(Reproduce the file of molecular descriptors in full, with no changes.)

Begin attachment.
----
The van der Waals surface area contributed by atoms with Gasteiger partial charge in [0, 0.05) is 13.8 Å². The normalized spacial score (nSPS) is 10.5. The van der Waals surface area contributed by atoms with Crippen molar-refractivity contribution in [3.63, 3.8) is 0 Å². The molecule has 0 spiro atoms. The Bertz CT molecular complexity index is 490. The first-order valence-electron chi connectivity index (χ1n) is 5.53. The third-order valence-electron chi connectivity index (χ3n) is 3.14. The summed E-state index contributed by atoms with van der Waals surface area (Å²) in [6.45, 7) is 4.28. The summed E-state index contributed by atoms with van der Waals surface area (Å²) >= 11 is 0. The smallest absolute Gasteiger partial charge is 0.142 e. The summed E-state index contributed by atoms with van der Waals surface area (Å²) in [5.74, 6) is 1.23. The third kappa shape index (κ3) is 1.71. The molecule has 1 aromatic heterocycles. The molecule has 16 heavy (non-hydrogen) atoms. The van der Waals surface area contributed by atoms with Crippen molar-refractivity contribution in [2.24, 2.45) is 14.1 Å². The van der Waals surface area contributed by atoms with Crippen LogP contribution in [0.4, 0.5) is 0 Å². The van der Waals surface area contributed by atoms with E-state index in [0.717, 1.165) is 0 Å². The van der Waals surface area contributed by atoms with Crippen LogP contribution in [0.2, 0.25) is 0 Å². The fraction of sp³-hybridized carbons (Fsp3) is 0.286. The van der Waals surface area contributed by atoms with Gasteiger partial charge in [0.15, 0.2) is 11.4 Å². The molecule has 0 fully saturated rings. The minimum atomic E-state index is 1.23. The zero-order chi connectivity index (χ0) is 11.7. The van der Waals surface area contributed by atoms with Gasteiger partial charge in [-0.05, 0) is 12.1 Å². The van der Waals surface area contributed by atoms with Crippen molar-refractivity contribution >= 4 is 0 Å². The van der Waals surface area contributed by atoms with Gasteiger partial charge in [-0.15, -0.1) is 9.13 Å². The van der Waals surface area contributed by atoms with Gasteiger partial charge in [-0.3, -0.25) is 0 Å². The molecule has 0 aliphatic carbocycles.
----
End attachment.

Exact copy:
The van der Waals surface area contributed by atoms with Gasteiger partial charge in [0, 0.05) is 13.8 Å². The normalized spacial score (nSPS) is 10.5. The van der Waals surface area contributed by atoms with Crippen molar-refractivity contribution in [3.63, 3.8) is 0 Å². The molecule has 0 spiro atoms. The Bertz CT molecular complexity index is 490. The first-order valence-electron chi connectivity index (χ1n) is 5.53. The third-order valence-electron chi connectivity index (χ3n) is 3.14. The summed E-state index contributed by atoms with van der Waals surface area (Å²) in [6.45, 7) is 4.28. The summed E-state index contributed by atoms with van der Waals surface area (Å²) >= 11 is 0. The smallest absolute Gasteiger partial charge is 0.142 e. The summed E-state index contributed by atoms with van der Waals surface area (Å²) in [5.74, 6) is 1.23. The third kappa shape index (κ3) is 1.71. The molecule has 1 aromatic heterocycles. The molecule has 16 heavy (non-hydrogen) atoms. The van der Waals surface area contributed by atoms with Crippen molar-refractivity contribution in [2.24, 2.45) is 14.1 Å². The van der Waals surface area contributed by atoms with Crippen LogP contribution in [0.4, 0.5) is 0 Å². The van der Waals surface area contributed by atoms with E-state index in [0.717, 1.165) is 0 Å². The van der Waals surface area contributed by atoms with Crippen LogP contribution in [0.2, 0.25) is 0 Å². The fraction of sp³-hybridized carbons (Fsp3) is 0.286. The van der Waals surface area contributed by atoms with Gasteiger partial charge in [0.15, 0.2) is 11.4 Å². The molecule has 0 fully saturated rings. The minimum atomic E-state index is 1.23. The zero-order chi connectivity index (χ0) is 11.7. The van der Waals surface area contributed by atoms with Gasteiger partial charge in [-0.05, 0) is 12.1 Å². The van der Waals surface area contributed by atoms with Crippen molar-refractivity contribution >= 4 is 0 Å². The van der Waals surface area contributed by atoms with Gasteiger partial charge in [-0.15, -0.1) is 9.13 Å². The van der Waals surface area contributed by atoms with Gasteiger partial charge in [-0.3, -0.25) is 0 Å². The molecule has 0 aliphatic carbocycles.